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Democrats fear hackers targeted tight Florida races for latest data leaks

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Leading Democrats are growing increasingly worried that the hackers who made public leaked documents this week were trying to sabotage the Democratic candidates in several central Florida congressional races, the first time such leaks have been targeted so directly.

Two sources familiar with Democratic Party investigations of recent cyber attacks said documents made public this week by the hacker known as Guccifer2 contained information that could damage Democratic candidates in competitive Florida contests for the U.S. House of Representatives.

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The documents, hacked from the Democratic Congressional Campaign Committee (DCCC), which raises funds for the party’s House candidates, are detailed dossiers describing the Florida candidates’ backgrounds, including personal details, as well as political, economic and demographic profiles of the strategic congressional districts.

Since 1996, the parties winning the counties in the Interstate 4 corridor between Orlando and Tampa, where several of the targeted districts are located, have won the presidency.

Many of the state’s moderate swing voters live in the I-4 corridor, and if Republican voters there turn out in force, it could cut into the vote for Democratic presidential candidate Hillary Clinton.The DCCC was one of several Democratic Party organizations, including the Democratic National Committee (DNC) and Hillary Clinton’s presidential campaign, that have been hacked, but the Democratic Party sources said they did not know who might have helped the hackers select the Florida races to target, or what the hackers were trying to accomplish.

There is, though, a growing pattern of attacks on the data systems of U.S. political organizations by hackers whom U.S. intelligence officials and private cyber security firms have concluded are working for or with Russian intelligence agencies.

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Donald Trump’s presidential campaign has hired consultants CrowdStrike to bolster its data security. But two people familiar with attempts to breach the campaign and other Republican organizations said that so far there was no indication of a penetration as serious as those of the Democratic organizations, and CrowdStrike is not investigating any successful hacking of Trump campaign data.

(Reporting By Mark Hosenball and Ginger Gibson.; Editing by John Walcott and Jonathan Oatis)

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Elections 2016

Modi tells Xi summit will launch ‘new era’ for India and China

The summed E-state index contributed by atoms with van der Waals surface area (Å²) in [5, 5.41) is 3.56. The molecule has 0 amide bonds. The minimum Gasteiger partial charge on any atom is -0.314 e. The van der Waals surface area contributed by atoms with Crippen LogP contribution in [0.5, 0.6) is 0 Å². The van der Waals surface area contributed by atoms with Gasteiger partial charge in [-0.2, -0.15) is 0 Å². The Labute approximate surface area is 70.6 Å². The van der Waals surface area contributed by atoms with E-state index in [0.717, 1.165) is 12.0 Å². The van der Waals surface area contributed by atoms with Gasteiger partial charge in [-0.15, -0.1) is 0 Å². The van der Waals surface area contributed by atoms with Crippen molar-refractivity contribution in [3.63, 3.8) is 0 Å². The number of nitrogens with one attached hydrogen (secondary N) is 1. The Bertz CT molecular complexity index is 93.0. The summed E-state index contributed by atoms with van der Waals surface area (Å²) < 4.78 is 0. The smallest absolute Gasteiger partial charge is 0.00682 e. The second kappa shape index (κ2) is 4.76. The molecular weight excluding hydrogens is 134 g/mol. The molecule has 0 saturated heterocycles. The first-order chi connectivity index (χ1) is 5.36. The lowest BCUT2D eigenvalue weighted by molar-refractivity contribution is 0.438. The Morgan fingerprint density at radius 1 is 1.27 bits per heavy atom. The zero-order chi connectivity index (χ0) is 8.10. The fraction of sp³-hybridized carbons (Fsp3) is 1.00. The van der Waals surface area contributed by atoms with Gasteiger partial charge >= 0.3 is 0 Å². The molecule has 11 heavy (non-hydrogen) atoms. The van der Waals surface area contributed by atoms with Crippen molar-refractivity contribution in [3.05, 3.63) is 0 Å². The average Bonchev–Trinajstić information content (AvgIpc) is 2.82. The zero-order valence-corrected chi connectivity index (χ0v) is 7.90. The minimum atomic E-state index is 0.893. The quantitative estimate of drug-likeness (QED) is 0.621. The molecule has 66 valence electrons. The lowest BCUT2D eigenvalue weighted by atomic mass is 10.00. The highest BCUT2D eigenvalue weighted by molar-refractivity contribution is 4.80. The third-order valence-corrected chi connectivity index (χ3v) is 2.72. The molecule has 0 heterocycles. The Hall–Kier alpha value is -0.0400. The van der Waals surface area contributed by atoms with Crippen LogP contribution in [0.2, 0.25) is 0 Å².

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India's Prime Minister Narendra Modi said Saturday that his summit with Chinese leader Xi Xinping would launch a "new era" between the neighbours who are seeking to overcome troublesome differences.

Modi and Xi strolled along a pristine Bay of Bengal beach and held one-on-one talks overlooking the ocean before their delegations sat down to official negotiations at the historic resort town of Mahbalipuram, south of Chennai.

The two leaders are meeting for the second time in a year in a bid to ease tensions over border disputes, the troubled Kashmir region and China's domination of trade between their huge economies.

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Trump calls for impeachment of Mitt Romney for criticizing him in rambling tweet

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Hours after Donald Trump attacked Sen. Mitt Romney for being critical of his call for the Chinese to dig up dirt on former Vice President Joe Biden, the president was back for another round, calling for the Utah Republiocan to be impeached.

Claiming without evidence that voters in Utah are turning on their senator, Trump claimed, "I’m hearing that the Great People of Utah are considering their vote for their Pompous Senator, Mitt Romney, to be a big mistake. I agree! He is a fool who is playing right into the hands of the Do Nothing Democrats!" followed by:  #IMPEACHMITTROMNEY

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Elections 2016

Trump claimed ‘inequality is down’ — one day later federal data showed the exact opposite is true

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"The separation between rich and poor from 2017 and 2018 was greater than it has ever been."

Federal data released Thursday showed U.S. income inequality in 2018 reached the highest level since the Census Bureau began measuring it five decades ago, a finding that comes less than 24 hours after President Donald Trump said "inequality is down."

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